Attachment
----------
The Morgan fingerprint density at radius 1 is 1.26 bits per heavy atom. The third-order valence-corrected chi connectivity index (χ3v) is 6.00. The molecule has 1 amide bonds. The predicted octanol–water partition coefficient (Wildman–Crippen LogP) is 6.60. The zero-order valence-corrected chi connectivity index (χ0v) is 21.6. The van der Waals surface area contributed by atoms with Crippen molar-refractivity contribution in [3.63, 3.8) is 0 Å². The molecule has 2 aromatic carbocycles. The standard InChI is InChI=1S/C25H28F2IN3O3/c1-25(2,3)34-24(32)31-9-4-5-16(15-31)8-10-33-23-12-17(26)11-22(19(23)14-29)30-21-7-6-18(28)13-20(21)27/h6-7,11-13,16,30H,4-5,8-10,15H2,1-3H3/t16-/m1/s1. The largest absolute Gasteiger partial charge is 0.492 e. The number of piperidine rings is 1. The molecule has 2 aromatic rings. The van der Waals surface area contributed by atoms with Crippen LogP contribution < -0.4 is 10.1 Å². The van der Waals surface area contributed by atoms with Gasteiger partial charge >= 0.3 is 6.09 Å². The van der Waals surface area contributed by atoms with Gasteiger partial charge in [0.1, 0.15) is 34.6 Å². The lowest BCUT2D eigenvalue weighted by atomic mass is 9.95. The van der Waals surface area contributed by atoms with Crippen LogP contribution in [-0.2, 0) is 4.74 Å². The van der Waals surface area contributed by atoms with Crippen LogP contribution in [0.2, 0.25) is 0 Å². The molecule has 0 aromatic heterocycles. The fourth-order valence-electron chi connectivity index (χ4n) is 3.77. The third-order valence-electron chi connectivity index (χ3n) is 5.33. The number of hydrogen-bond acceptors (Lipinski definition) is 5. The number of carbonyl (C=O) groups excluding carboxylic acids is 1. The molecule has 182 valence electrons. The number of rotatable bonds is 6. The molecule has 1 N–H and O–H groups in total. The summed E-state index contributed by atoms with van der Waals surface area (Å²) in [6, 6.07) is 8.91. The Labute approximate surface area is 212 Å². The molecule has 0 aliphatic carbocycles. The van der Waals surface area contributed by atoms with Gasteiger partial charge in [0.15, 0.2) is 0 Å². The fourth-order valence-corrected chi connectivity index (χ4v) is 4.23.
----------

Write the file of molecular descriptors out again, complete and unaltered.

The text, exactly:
The Morgan fingerprint density at radius 1 is 1.26 bits per heavy atom. The third-order valence-corrected chi connectivity index (χ3v) is 6.00. The molecule has 1 amide bonds. The predicted octanol–water partition coefficient (Wildman–Crippen LogP) is 6.60. The zero-order valence-corrected chi connectivity index (χ0v) is 21.6. The van der Waals surface area contributed by atoms with Crippen molar-refractivity contribution in [3.63, 3.8) is 0 Å². The molecule has 2 aromatic carbocycles. The standard InChI is InChI=1S/C25H28F2IN3O3/c1-25(2,3)34-24(32)31-9-4-5-16(15-31)8-10-33-23-12-17(26)11-22(19(23)14-29)30-21-7-6-18(28)13-20(21)27/h6-7,11-13,16,30H,4-5,8-10,15H2,1-3H3/t16-/m1/s1. The largest absolute Gasteiger partial charge is 0.492 e. The number of piperidine rings is 1. The molecule has 2 aromatic rings. The van der Waals surface area contributed by atoms with Crippen LogP contribution < -0.4 is 10.1 Å². The van der Waals surface area contributed by atoms with Gasteiger partial charge >= 0.3 is 6.09 Å². The van der Waals surface area contributed by atoms with Gasteiger partial charge in [0.1, 0.15) is 34.6 Å². The lowest BCUT2D eigenvalue weighted by atomic mass is 9.95. The van der Waals surface area contributed by atoms with Crippen LogP contribution in [-0.2, 0) is 4.74 Å². The van der Waals surface area contributed by atoms with Crippen LogP contribution in [0.2, 0.25) is 0 Å². The molecule has 0 aromatic heterocycles. The fourth-order valence-electron chi connectivity index (χ4n) is 3.77. The third-order valence-electron chi connectivity index (χ3n) is 5.33. The number of hydrogen-bond acceptors (Lipinski definition) is 5. The number of carbonyl (C=O) groups excluding carboxylic acids is 1. The molecule has 182 valence electrons. The number of rotatable bonds is 6. The molecule has 1 N–H and O–H groups in total. The summed E-state index contributed by atoms with van der Waals surface area (Å²) in [6, 6.07) is 8.91. The Labute approximate surface area is 212 Å². The molecule has 0 aliphatic carbocycles. The van der Waals surface area contributed by atoms with Gasteiger partial charge in [0.15, 0.2) is 0 Å². The fourth-order valence-corrected chi connectivity index (χ4v) is 4.23.